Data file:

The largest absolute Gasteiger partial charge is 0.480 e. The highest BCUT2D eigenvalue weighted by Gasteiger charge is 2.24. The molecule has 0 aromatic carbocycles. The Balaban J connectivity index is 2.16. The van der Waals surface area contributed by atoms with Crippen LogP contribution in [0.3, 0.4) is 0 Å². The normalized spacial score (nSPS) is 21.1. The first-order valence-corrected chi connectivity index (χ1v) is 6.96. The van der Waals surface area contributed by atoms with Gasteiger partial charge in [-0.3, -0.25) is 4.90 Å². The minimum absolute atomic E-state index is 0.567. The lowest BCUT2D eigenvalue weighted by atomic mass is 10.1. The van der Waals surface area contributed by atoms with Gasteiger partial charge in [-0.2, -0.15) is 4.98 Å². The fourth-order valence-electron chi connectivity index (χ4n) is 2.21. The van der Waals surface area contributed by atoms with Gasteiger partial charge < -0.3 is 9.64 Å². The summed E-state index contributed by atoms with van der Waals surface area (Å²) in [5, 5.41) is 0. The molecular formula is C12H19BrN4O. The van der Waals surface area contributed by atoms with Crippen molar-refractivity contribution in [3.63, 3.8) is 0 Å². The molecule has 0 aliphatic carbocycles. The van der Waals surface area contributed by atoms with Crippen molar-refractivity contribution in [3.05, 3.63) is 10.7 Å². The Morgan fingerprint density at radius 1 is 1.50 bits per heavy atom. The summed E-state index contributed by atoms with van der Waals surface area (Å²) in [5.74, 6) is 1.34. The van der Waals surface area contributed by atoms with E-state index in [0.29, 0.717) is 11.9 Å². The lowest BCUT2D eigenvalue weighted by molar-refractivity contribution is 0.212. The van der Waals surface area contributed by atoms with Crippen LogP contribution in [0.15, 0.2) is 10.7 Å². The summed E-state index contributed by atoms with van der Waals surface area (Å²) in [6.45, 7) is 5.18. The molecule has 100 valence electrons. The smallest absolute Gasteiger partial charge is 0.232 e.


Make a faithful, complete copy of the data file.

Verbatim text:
The largest absolute Gasteiger partial charge is 0.480 e. The highest BCUT2D eigenvalue weighted by Gasteiger charge is 2.24. The molecule has 0 aromatic carbocycles. The Balaban J connectivity index is 2.16. The van der Waals surface area contributed by atoms with Crippen LogP contribution in [0.3, 0.4) is 0 Å². The normalized spacial score (nSPS) is 21.1. The first-order valence-corrected chi connectivity index (χ1v) is 6.96. The van der Waals surface area contributed by atoms with Gasteiger partial charge in [-0.3, -0.25) is 4.90 Å². The minimum absolute atomic E-state index is 0.567. The lowest BCUT2D eigenvalue weighted by atomic mass is 10.1. The van der Waals surface area contributed by atoms with Gasteiger partial charge in [-0.2, -0.15) is 4.98 Å². The fourth-order valence-electron chi connectivity index (χ4n) is 2.21. The van der Waals surface area contributed by atoms with Gasteiger partial charge < -0.3 is 9.64 Å². The summed E-state index contributed by atoms with van der Waals surface area (Å²) in [5, 5.41) is 0. The molecular formula is C12H19BrN4O. The van der Waals surface area contributed by atoms with Crippen molar-refractivity contribution in [3.63, 3.8) is 0 Å². The molecule has 0 aliphatic carbocycles. The van der Waals surface area contributed by atoms with Crippen molar-refractivity contribution in [3.05, 3.63) is 10.7 Å². The Morgan fingerprint density at radius 1 is 1.50 bits per heavy atom. The summed E-state index contributed by atoms with van der Waals surface area (Å²) in [5.74, 6) is 1.34. The van der Waals surface area contributed by atoms with E-state index in [0.29, 0.717) is 11.9 Å². The lowest BCUT2D eigenvalue weighted by molar-refractivity contribution is 0.212. The van der Waals surface area contributed by atoms with Crippen LogP contribution in [0.15, 0.2) is 10.7 Å². The summed E-state index contributed by atoms with van der Waals surface area (Å²) in [6.45, 7) is 5.18. The molecule has 100 valence electrons. The smallest absolute Gasteiger partial charge is 0.232 e.